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Knowledge Repository

Understanding Design Vulnerabilities in the Physical Environment Relating to Patient Fall Patterns in a Psychiatric Hospital: Seven Years of Sentinel Events

Author(s): Bayramzadeh, S., Portillo, M., Carmel-Gilfilen, C.
​Finding effective ways to prevent patient falls and fall-related injuries has been an ongoing struggle and debate for many modern medical practitioners. Previous studies have shown that nearly 30% of falls that occur in hospital settings result in injuries and, subsequently, additional treatments.
Key Point Summary

Anticipated Advantages and Disadvantages of a move to 100% Single Room Hospital in Australia: A Case Study

Author(s): Cusack, L., Wiechula, R., Schultz, T., Dollard, J., Maben, J.

Evaluating the Psychosocial Impact of Indoor Public Spaces in Complex Healthcare Settings

Author(s): Lacanna, G., Wagenaar, C., Avermaete, T., Swami, V.

Healthcare signage design: A review on recommendations for effective signing systems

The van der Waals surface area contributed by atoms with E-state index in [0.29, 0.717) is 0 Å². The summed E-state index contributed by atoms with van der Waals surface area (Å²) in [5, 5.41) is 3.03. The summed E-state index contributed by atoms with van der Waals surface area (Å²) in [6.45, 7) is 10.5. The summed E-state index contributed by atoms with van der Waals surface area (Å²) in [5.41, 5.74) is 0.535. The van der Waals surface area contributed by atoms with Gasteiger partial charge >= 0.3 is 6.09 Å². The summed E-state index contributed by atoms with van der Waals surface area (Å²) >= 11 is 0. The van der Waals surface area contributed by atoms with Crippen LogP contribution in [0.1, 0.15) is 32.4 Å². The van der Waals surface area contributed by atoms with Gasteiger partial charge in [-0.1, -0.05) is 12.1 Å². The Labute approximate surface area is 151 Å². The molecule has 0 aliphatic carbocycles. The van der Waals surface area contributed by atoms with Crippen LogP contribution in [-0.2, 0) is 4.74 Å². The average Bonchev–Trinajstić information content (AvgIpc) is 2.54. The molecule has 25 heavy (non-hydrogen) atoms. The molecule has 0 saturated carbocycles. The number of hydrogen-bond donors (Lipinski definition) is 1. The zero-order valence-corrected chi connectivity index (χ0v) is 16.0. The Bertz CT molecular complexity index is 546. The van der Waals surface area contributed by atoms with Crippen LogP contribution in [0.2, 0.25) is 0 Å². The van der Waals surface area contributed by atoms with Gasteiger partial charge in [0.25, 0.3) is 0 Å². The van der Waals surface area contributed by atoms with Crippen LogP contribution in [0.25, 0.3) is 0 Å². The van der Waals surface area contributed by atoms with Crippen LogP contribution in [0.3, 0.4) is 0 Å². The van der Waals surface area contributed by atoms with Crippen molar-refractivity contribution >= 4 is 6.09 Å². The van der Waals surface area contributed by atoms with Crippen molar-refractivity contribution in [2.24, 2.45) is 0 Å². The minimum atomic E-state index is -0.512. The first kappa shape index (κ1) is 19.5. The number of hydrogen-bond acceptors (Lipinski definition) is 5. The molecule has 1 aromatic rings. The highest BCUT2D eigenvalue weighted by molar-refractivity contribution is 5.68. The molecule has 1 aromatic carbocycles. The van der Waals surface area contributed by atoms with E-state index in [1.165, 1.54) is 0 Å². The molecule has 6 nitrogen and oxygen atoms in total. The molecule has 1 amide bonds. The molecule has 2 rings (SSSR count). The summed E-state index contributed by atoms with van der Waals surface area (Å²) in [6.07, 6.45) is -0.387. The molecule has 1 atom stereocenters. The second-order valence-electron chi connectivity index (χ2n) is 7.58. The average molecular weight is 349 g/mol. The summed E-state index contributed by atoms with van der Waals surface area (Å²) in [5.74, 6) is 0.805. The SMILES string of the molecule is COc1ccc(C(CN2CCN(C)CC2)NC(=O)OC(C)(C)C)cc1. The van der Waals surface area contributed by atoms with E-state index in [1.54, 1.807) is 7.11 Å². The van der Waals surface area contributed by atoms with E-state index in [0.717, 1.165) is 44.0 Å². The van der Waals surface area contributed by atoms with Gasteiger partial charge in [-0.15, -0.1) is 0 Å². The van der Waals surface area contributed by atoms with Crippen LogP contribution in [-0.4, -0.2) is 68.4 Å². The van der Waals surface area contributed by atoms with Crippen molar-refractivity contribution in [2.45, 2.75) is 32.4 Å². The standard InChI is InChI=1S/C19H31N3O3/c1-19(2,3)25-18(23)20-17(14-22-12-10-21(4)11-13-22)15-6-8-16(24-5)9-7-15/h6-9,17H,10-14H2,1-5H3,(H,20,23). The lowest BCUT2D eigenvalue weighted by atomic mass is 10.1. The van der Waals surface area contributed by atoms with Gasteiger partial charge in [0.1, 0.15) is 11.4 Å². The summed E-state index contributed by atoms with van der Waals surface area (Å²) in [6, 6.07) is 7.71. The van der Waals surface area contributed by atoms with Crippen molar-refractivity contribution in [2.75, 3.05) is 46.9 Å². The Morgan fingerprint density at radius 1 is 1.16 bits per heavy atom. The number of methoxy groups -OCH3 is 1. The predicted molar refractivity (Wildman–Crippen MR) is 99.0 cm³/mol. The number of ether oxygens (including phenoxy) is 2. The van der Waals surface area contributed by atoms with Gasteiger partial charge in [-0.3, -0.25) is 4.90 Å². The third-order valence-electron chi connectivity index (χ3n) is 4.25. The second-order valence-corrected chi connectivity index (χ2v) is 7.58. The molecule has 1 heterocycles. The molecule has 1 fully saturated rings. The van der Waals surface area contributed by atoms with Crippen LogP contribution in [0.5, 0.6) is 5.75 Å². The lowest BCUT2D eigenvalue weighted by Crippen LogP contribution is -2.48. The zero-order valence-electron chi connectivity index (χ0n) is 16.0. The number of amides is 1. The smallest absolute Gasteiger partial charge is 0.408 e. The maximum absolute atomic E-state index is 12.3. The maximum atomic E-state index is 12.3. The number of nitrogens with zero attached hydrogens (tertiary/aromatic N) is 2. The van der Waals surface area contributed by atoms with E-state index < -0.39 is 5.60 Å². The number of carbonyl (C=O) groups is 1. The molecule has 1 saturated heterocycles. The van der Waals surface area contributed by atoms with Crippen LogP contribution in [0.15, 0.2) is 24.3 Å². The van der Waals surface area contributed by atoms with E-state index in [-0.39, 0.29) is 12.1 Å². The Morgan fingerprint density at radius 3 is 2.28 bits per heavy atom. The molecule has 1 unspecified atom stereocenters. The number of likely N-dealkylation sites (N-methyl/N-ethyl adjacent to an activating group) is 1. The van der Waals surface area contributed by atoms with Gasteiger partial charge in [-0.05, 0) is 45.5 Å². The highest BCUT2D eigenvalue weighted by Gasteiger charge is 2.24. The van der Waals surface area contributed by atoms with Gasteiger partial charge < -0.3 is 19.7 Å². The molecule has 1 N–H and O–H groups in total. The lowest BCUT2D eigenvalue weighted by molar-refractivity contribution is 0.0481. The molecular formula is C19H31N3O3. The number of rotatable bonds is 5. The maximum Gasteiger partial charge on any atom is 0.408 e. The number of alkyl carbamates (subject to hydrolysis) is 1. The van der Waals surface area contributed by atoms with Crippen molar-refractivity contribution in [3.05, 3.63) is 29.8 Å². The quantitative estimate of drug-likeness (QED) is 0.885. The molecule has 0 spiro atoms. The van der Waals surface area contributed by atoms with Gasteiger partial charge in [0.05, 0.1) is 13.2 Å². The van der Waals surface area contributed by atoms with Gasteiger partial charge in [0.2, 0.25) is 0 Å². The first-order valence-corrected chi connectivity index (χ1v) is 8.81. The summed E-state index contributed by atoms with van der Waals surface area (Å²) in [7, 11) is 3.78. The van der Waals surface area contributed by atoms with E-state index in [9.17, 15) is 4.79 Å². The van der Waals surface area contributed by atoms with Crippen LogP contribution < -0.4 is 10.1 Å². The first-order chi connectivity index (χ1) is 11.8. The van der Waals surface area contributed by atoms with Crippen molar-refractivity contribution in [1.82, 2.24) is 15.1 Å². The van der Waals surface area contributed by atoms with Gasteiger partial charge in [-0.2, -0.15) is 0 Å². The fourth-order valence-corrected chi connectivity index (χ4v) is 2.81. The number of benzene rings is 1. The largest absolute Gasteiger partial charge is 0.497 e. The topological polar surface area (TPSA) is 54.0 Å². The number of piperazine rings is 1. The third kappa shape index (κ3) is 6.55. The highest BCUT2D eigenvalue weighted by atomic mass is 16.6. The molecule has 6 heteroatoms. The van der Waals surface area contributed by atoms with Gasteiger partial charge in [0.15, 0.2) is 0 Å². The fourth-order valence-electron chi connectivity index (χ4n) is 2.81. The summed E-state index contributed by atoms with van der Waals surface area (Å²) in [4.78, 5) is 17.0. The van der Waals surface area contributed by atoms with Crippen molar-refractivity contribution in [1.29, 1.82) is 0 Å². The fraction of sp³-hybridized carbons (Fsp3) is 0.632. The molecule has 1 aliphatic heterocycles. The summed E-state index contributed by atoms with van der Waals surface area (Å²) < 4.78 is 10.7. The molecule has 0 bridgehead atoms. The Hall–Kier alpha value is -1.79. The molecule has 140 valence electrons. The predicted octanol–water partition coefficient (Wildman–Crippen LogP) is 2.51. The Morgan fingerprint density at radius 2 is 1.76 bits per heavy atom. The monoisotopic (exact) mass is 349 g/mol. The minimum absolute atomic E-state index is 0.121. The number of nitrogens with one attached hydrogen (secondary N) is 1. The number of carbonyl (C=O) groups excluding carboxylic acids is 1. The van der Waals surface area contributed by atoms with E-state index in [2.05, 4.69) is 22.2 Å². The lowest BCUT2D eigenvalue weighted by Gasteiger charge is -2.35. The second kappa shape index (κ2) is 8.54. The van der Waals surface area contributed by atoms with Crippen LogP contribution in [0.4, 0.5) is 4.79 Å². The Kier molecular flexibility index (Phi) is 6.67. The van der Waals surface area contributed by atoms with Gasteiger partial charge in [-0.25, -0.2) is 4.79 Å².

Author(s): Rodrigues, R., Coelho, R., Tavares, J. M. R. S.
Studies have shown that designing “patient-centric” healthcare environments can alleviate stress for both patient populations as well as healthcare staff members. Patient-centric designs carefully consider how patients will interact with the built environment, and how the built environment itself can work to make their healing process easier. 
Key Point Summary

Design lessons from the analysis of nurse journeys in a hospital ward

Author(s): Nazarian, M., Price, A., Demian, P., Malekzadeh, M.

A regional survey on residents’ preferences on patient-centered medical home design in rural areas

Author(s): Cai, H., Spreckelmeyer, K., Mendenhall, A., Li, D., Holmes, C., Levy, M.

Introduction of a horizontal and vertical split flow model of emergency department patients as a response to overcrowding

Author(s): Wallingford, G., Joshi, N., Callagy, P., Stone, J., Brown, I., Shen, S.
Hospital emergency departments (EDs) strive to optimally organize patient flow so that optimal care can be delivered while patient length of stay is minimized. The emergency severity index (ESI) is a 5-point scale used to help medical staff discern the severity of patient conditions; higher ESI scores indicate less-severe medical conditions. 
Key Point Summary

Preventing Emergency Department Violence through Design

Author(s): Lenaghan, P. A., Cirrincione, N. M., Henrich, S.

Working in small-scale, homelike dementia care: Effects on staff burnout symptoms and job characteristics. A quasi-experimental, longitudinal study

Author(s): Zwakhalen, S. M. G., Hamers, J. P. H., van Rossum, E., Ambergen, T., Kempen, G. I. J. M., Verbeek, H.

Single-Occupancy Patient Rooms: A Systematic Review of the Literature Since 2006

Author(s): Taylor, E., Card, A. J., Piatkowski, M.